Monday, 31 January 2011

Bonorong Wildlife Sanctuary

Bonorong Park (pronounced “Bon-a-rong” - Aboriginal meaning “Native Companion”) was established in 1981 as a sanctuary for injured and orphaned wildlife. Bonorong isn't a zoo, but rather a sanctuary specialising in giving up-close and personal experience with the wildlife. Above are a couple of Tawny Frogmouth.
All the classic Australian animals were here. Loved these sleepy koalas.

And how cute is this kangaroo with her joey?!
The animals were super friendly.
A great place for taking the kids, or for introducing your boyfriend to the crazy animals we have down under! There were also Wombats, Tassie Devils, Cockatoos, Emus and more.
Bonorong Wildlife Park, 593 Briggs Road, Brighton, Phone: (03) 6268 1184. Cost - Adult $19.00

Friday, 28 January 2011

Escher in the Palace

M.C. Escher. Everyone knows of him and his artwork. What I didn't know before arriving in The Netherlands was that he was Dutch. And another thing I didn't know was there is a permanent exhibition of his work in a palace in The Hague. You can read more about Escher and the works on offer here.
There is some furniture scattered about the Palace still, and some photos to show you the rooms in their former glory. You can read more about The Lange Voorhout Palace here.
Other than the incredible works by Escher, and the luxurious setting of the palace there's another surprise. Each room has an incredible chandelier by Rotterdam artist Hans van Bentem.
It's quite hard to capture a man's life work. And especially when the work is all about incredible precision and detail. So I just have a few photo here to whet your appetite.
The exhibition also has some commercial work by Escher and sketches for Dutch bank notes he designed and entered in a completion, but his entry was unsuccessful.
This was my favourite piece. And by that I mean it's the one I'd hang on my wall. I just really love the forms and the grey tones.
Two more details from pieces that also stuck out for me. The The bottom snake one was his last work. There are two video presentations in the exhibition, they're short, informative and well worth watching.
Here's the palace from the outside, and info: Escher in het Paleis, Lange Voorhout 74, The Hague. Entry €8. Museum card not valid.

After the museum we went to the left of the museum (if you're facing the museum) to a really surprisingly great restaurant. A little exy, but the quality was amazing. Club sandwiches were big, as was the omelet, but our mains of beef and steamed fish were quite modest. We had a starter of tuna and cockles and it was wonderful. Well worth a visit to: the Oker Restaurant, Denneweg 71, Den Haag. Tel: 070 3645453.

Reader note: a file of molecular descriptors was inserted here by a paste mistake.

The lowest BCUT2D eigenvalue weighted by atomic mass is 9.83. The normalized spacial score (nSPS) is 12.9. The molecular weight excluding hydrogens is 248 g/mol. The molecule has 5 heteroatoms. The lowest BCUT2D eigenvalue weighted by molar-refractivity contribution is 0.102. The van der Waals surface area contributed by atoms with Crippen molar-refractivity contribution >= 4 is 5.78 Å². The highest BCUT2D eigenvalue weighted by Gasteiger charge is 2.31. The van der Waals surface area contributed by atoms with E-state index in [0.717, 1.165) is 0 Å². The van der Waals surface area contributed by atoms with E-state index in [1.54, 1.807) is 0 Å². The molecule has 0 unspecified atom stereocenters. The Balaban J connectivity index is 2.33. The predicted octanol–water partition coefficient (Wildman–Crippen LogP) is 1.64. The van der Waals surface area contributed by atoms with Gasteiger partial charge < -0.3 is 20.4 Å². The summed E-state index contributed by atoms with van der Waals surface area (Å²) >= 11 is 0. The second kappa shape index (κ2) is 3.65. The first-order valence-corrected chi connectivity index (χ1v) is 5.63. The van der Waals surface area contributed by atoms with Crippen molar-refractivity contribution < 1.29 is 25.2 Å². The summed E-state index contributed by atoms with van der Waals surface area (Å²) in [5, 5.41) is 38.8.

Thursday, 27 January 2011

Up up and away

What a view! This was one of the highlights of my trip to Tassie. My parents, Mr E and I hopped in a ten-seater tinsy mosquito of an aircraft and took off from Cambridge airport and showed my my home town like I'd never seen it before.
It was really quite spectacular, and these photos hardly do it any justice. They only show a tiny proportion of your actual view from the plane, to start.
The more south we went we quickly saw the landscape get wilder and wilder, the weather turn darker, and waters get rougher and rougher.
The official trip description according to the tour operators: "Departing Cambridge Airport, our aircraft will fly you into this remote area via the South West Coast. Departing Cambridge airport, we will make our way down the D'Entrecasteaux Channel, past the mouth of the Huon River and on to Recherche bay. We enter the South West World Heritage Area at South East Cape, Tasmania's most southern point, and make our way west, on to Melaleuca. After landing at Melaleuca, you'll board one of our boats, for a boat trip on Melaleuca Inlet and into Bathurst Harbour, from where you will be able to witness the wilderness from a viewpoint that you are unable to appreciate by air or by foot. Returning to Melaleuca, we'll take the opportunity to visit the Denny King Bird Hide, and try and catch a glimpse of the endangered Orange-Bellied Parrot over refreshments. We will then reboard our aircraft, and return to Cambridge Airport, via the spectacular Eastern Arthurs and Federation Peak, down the Huon Valley and over Hobart City. Tour is approx 4 hours in duration and is all inclusive. Departs daily, weather dependent."
Here we are, once landed. Wonderful isolated wilderness.
We didn't see the Orange-Bellied Parrot, but we did see this rather pretty little Fire-tail Finch.
Dark waters dyed by the plants around it.
Here's the runway. Made me feel like I was in an episode of Flying Doctors landing on this little strip.
But a flight's just half the fun, once you've arrived and after a bit of a wander around the landscape you then hop on a boat to jet around the harbour.
Which is stunning.
And then after your fill of nature we were off again. That's us. in the bottom right corner. Usually you head back to Hobart via the Huon Valley, but the weather was too rough for our little craft so we went back up the way we came along the coast.
Slowly we ventured from our dark and stormy isolation to more protected territory.
It was a wonderful trip and I highly recommend it to both locals and visitor to the state. You can find out more info here: Par-Avion Wilderness Tour.